Rather disappointingly, I seem to have inherited very few of my father’s redeeming features. Not for me the fine aquiline nose, the easy athleticism, the ability to be at ease in any social situation or the capability to enjoy a good political argument without resorting to mild violence. Disappointingly, my make-up features clear opposites of all of the above, plus a rather jaundiced view on genetic inheritance.
Where we stand, however, father and son together, is in our clear enthusiasm for taking a stand against some of societies irritants, to the point of boycott and damnation. If you want to see my father worked up into a furious, blue-nosed frenzy, just mention that you’re a glowing admirer of Dame Shirley Porter, the London Evening Standard, or Rupert Murdoch. If you want to see me seething in a similar fashion, you can achieve a similar effect by expounding the virtues of Bill Gates, Michael Winner, or, funnily enough, Rupert Murdoch.
In my father’s case, his sense of moral frustration has some dire consequences. He lives a long way away from the distribution of the Evening Standard, and only recently have I realised that he’s managed to put a good 10 miles between him and the nearest branch of Tesco’s, which was probably a key factor in choosing his location for retirement. He still believes that every penny spent there personally bankrolls Dame Shirley, and for all I know, he may well be right. His love of cricket is tempered on a regular basis, depending on which network has got what contract – he’d rather make a 250 mile round trip to see a county game than even consider watching a test match on Sky.
Anyway, the fantasy disembowelment of Rupert Murdoch is a passion shared, and I guess we’re both equally pleased to see the real-life Monty Burns start to get irritated about copyright law. As far as I understand the argument, the sense of outrage that News International currently has, is against the notion that its journalistic data be shared on the internet for free. As such, it is planning to introduce a new model for Times subscribers, whereby they pay for online content. And presumably NI plans to sue the backside off anyone who has the audacity to use the copy & paste facility. (Which, I might add, was not invented by Bill Gates.)
Since the first salvoes were launched on charging for online content last year, it’s all gone a bit quiet, but I can’t imagine the ambition has gone away, so the likes of me are still looking into the middle distance, jaws dropped on the floor. If it had been suggested 10 years ago, we would have pointed and laughed. To suggest this as a valid business model now is kind of missing the point of the internet, of social communication, and of how the whole realm of journalism is heading. It’s not as if there isn’t a model to base the future challenges on – I’m not sure what parts of the music industry NI owns, but there’s a pretty strong precedent there in the way that old business models just don’t work any more. In the same way that musicians are going to have to find different ways of getting people to listen to their music, journalists and writers are going to have to find different ways of communicating. And that’s no bad thing. When I buy a newspaper I’d really quite like to have a different type of paper every day. Generally I would rather buy than have something sold to me, and I’m sure I’m not alone there. The bigger point is that the days of the fourth estate and journalistic privilege are truly numbered as long as there is a persistence that the public needs to pay in old fashioned ways for new delivery. Which means that News International, Fox, The Sun, Sky and all the rest might all yet be under threat. And I’m sorry if this sounds childish, but good. And ner ner ner ner ner ner*.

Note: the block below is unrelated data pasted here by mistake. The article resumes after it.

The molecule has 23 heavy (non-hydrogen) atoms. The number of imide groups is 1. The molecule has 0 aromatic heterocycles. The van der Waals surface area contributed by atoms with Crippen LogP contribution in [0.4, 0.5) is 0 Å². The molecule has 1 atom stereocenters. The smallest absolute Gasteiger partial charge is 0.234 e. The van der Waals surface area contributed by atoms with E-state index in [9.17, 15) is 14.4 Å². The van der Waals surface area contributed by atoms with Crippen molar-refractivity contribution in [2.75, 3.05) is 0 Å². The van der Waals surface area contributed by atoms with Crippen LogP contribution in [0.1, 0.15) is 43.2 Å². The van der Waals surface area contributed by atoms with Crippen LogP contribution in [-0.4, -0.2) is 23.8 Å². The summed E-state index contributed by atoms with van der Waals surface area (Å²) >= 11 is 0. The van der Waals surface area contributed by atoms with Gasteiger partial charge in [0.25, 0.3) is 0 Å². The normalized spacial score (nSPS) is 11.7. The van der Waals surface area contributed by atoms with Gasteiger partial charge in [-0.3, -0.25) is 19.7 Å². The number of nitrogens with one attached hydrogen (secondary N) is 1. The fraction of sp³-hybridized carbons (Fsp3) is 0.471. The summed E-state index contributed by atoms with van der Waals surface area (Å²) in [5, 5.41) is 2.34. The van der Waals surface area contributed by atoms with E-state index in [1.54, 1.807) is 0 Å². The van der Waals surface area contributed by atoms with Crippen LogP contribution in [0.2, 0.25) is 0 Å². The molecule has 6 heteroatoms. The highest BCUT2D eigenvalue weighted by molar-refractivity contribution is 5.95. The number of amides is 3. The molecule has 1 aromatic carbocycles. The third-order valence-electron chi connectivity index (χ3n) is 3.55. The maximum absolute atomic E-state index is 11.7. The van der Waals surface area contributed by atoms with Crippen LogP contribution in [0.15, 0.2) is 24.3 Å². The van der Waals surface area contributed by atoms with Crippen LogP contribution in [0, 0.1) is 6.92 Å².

For now of course, I’m pretty happy the way it is. When Principle Skinner got together with Marge’s sister in The Simpsons, they realised that their common bond was that they hated the same things. It might not be the strongest basis for a relationship, but I do quite like having something in common with my Dad.
*admittedly, that was reasonably childish.